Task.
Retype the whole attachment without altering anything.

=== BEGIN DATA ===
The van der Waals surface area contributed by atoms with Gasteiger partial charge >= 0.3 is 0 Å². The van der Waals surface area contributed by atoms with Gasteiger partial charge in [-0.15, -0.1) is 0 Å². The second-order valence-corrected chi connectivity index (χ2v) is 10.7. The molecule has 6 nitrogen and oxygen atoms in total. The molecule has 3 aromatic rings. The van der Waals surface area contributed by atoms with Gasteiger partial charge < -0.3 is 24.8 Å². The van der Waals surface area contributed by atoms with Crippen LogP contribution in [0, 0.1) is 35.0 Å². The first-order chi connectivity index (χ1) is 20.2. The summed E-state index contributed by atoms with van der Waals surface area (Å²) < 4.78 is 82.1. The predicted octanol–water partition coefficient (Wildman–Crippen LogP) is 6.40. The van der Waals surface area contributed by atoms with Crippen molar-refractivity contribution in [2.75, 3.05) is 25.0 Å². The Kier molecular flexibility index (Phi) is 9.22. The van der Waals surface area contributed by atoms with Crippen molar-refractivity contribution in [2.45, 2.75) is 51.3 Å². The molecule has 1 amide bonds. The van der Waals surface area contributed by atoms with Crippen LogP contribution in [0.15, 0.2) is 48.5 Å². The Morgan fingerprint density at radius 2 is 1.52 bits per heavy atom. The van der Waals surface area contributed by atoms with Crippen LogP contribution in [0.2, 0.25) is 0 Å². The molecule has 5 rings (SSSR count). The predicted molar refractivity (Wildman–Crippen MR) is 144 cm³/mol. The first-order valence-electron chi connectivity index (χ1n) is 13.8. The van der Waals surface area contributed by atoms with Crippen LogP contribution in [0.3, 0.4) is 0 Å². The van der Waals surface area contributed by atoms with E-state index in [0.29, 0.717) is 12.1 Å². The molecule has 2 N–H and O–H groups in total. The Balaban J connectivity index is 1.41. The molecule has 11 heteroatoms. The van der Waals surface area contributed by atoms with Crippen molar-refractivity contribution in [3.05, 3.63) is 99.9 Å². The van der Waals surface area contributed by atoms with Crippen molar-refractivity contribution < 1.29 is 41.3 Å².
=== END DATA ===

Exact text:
The van der Waals surface area contributed by atoms with Gasteiger partial charge >= 0.3 is 0 Å². The van der Waals surface area contributed by atoms with Gasteiger partial charge in [-0.15, -0.1) is 0 Å². The second-order valence-corrected chi connectivity index (χ2v) is 10.7. The molecule has 6 nitrogen and oxygen atoms in total. The molecule has 3 aromatic rings. The van der Waals surface area contributed by atoms with Gasteiger partial charge < -0.3 is 24.8 Å². The van der Waals surface area contributed by atoms with Crippen LogP contribution in [0, 0.1) is 35.0 Å². The first-order chi connectivity index (χ1) is 20.2. The summed E-state index contributed by atoms with van der Waals surface area (Å²) < 4.78 is 82.1. The predicted octanol–water partition coefficient (Wildman–Crippen LogP) is 6.40. The van der Waals surface area contributed by atoms with Crippen molar-refractivity contribution in [2.75, 3.05) is 25.0 Å². The Kier molecular flexibility index (Phi) is 9.22. The van der Waals surface area contributed by atoms with Crippen molar-refractivity contribution in [2.45, 2.75) is 51.3 Å². The molecule has 1 amide bonds. The van der Waals surface area contributed by atoms with Crippen LogP contribution in [0.15, 0.2) is 48.5 Å². The Morgan fingerprint density at radius 2 is 1.52 bits per heavy atom. The van der Waals surface area contributed by atoms with Crippen LogP contribution in [0.2, 0.25) is 0 Å². The molecule has 5 rings (SSSR count). The predicted molar refractivity (Wildman–Crippen MR) is 144 cm³/mol. The first-order valence-electron chi connectivity index (χ1n) is 13.8. The van der Waals surface area contributed by atoms with Crippen LogP contribution in [0.3, 0.4) is 0 Å². The van der Waals surface area contributed by atoms with E-state index in [0.29, 0.717) is 12.1 Å². The molecule has 2 N–H and O–H groups in total. The Balaban J connectivity index is 1.41. The molecule has 11 heteroatoms. The van der Waals surface area contributed by atoms with Crippen molar-refractivity contribution in [3.05, 3.63) is 99.9 Å². The van der Waals surface area contributed by atoms with Crippen molar-refractivity contribution < 1.29 is 41.3 Å².